• A bullseye rash (Erytherma migrans).

Tests for Lyme Disease

The rash itself is usually sufficient to indicate Lyme disease, but as this specific rash does not always manifest, there are a number of tests.

  1. ELISA (Enzyme-Linked Immunosorbent Assay) / IFA (Immunofluorescence assay)
  2. Immunoglobin G and M (IgG, IgM)
  3. Western Blot
  4. Dark-field microscopy test with silver nitrate stain
  5. PRC (Polymerase Chain Reaction)
  6. Spinal fluid
  7. MRI (Magnetic Resonance Imaging
  8. SPECT (Single Photon Emission Computerized Tomography) imaging
  9. PET (Positron Emission Tomography) imaging
  10. Neuropsychological testing.
  11. EMG (Electromyography) / Nerve Conduction studies
  12. Skin Biopsy.

8 Common Lyme disease-related co-infections

  1. Bartonella henselae (causes cat-scratch fever, endocarditis, and more).
  2. Epstein-Barr
  3. Cytomegalovirus (CMV)
  4. Babesiosis
  5. Human Herpes Virus 6 (HHV-6A and -6B)
  6. Ehrlichiosis (HME and HGE)
  7. Chlamydia pneumonia
  8. Candida

Associated symptoms or illnesses due to Lyme disease

  • Muscle twitch, muscle pain, or cramps
  • Racing heart
  • Sudden blood pressure rise
  • Tingling or numb extremities
  • Headaches, sound sensitivity, light sensitivity, double or blurry vision
  • Ear pain
  • Bell’s Palsy (partial facial paralysis)
  • Chest pain or rib soreness
  • Persistent swollen glands
  • Joint pain, swelling, or stiffness
  • Confusion, difficulty in thinking; using the wrong words
  • Forgetfulness, disorientation
  • Mood swings, irritability, depression, anxiety, and panic attacks.
  • Gastrointestinal problems, including nausea, vomiting, and IBS.
  • Possible connections to Fibromyalgia (FMS), ADHD, anxiety disorder, bipolar disorder, insomnia, post-traumatic stress disorder, and more — because Lyme disease impacts the HPA (Hypothalamic-Pituitary-Adrenal Axis), and many of these illnesses are associated with HPA imbalance.

This is an incomplete list. Check Dr. Joseph Burrascano’s Lyme Symptoms List for more.

Where Lyme disease is Occurring in the USA

  • Lyme disease is being reported in every state, with an increased incidence in the North and North East, possibly due to climate change and warmer temperatures.
  • 96% of cases have been reported in 13 states, including “… most states in New England, along with Virginia, Ohio, and Pennsylvania, and states across the northern Midwest, including Michigan, Illinois, Wisconsin, Minnesota, and North Dakota.” (Huffington Post)
  • Over 17,000 cases of tick-borne diseases in Minnesota.
  • Incidence in the Southern states is decreasing, possibly due to increasing populations of lizards, who do not transmit the disease to humans. This includes “Georgia, Louisiana, Mississippi, Tennessee, and Kentucky, … California, Oregon and Wyoming.” (Huffington Post)
  • High-risk states include Wisconsin, Minnesota (parts), Illinois (parts), Pennsylvania (parts), New Hampshire, Maine, New York (parts), Maine, Rhode Island, Connecticut, New Jersey, Delaware, Maryland, and Virginia (parts).

Where Does is Occur Worldwide

80+ — Number of countries that the LDA (Lyme Disease Association) has found reported cases. The actual number of countries may be higher.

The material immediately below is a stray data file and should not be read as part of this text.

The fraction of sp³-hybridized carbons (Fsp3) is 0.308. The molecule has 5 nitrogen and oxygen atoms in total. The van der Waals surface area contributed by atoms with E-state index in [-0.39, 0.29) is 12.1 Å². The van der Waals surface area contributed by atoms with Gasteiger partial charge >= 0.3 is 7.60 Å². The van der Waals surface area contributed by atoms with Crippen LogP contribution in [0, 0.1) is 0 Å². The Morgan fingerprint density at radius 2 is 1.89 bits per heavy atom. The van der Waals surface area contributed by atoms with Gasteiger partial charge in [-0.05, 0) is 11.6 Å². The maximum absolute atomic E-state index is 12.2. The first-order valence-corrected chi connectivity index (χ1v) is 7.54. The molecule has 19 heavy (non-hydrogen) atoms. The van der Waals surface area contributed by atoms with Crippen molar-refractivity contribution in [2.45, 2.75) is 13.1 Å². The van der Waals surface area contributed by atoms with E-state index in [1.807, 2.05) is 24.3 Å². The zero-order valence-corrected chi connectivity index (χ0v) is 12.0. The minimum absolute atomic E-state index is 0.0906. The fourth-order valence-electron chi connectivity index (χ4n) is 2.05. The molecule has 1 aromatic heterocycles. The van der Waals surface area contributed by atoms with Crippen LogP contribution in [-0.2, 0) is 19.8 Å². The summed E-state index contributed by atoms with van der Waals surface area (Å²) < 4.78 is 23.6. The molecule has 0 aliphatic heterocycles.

11 Steps for Avoiding the Disease and Resulting Co-Infections

This may be harder than we think as some experts believe most of the world’s population is already infected with the Borrelia spirochete. Lyme disease or co-infections can be dormant for years until some sort of trauma or other trigger occurs. Traumas and triggers include childbirth, car accidents, vaccines or stressful situations such as someone’s death, divorce, etc. (it can be passed on from mother to fetus.)

  1. Start with good nutrition, which increases the chances of being able to fight any associated infections.
  2. Maintain good health. This might seem obvious, but it needs to be said.
  3. Keep furry pets and especially kittens and puppies away from very young children. If you have no choice, at least make sure that children do not rub their faces in pet fur, and that pets do not lick or scratch your children.
  4. Reduce your time outdoors when ticks are most active in warmer weather, typically from April to September. Specifically, black-legged ticks are in wooded, brushy areas roughly from mid-May to mid-July.
  5. Wear repellent (e.g., DEET and Permethrin), especially if you spend a lot of time outdoors. The Minnesota Dept of Health says that products containing up to 30% DEET are safe for children and adults. Following manufacturer directions, Permethrin should not be used on your skin.
  6. Wear long-sleeved shirts and pants, with the latter, tucked into socks or boots. Light-colored clothes make it easy to spot ticks.
  7. See the Tick Management Handbook [] from the Connecticut Department of Public Health and Dr. Burrascano’s treatment guidelines [].
  8. Check any gear or clothing that you bring back from infested outdoor areas. Dry clothes on high for an hour or more to kill ticks.
  9. Check your pets, and make sure they have adequate protection. This includes repellants and vaccines for their protection, but vaccines do not stop ticks from taking a ride into the home.
  10. If you have a yard, create a tick-safe zone by clearing tall grasses and bush at the perimeters, mowing the lawn frequently, stacking wood neatly, and disposing of old furniture and mattresses. Use pesticides as necessary. (CDC [])
  11. Talk to your doctor if you get a fever or rash.


While there was a vaccine, the CDC reports that the manufacturer discontinued it due to insufficient consumer demand. Anyone taking the vaccine before 2002 is likely no longer protected.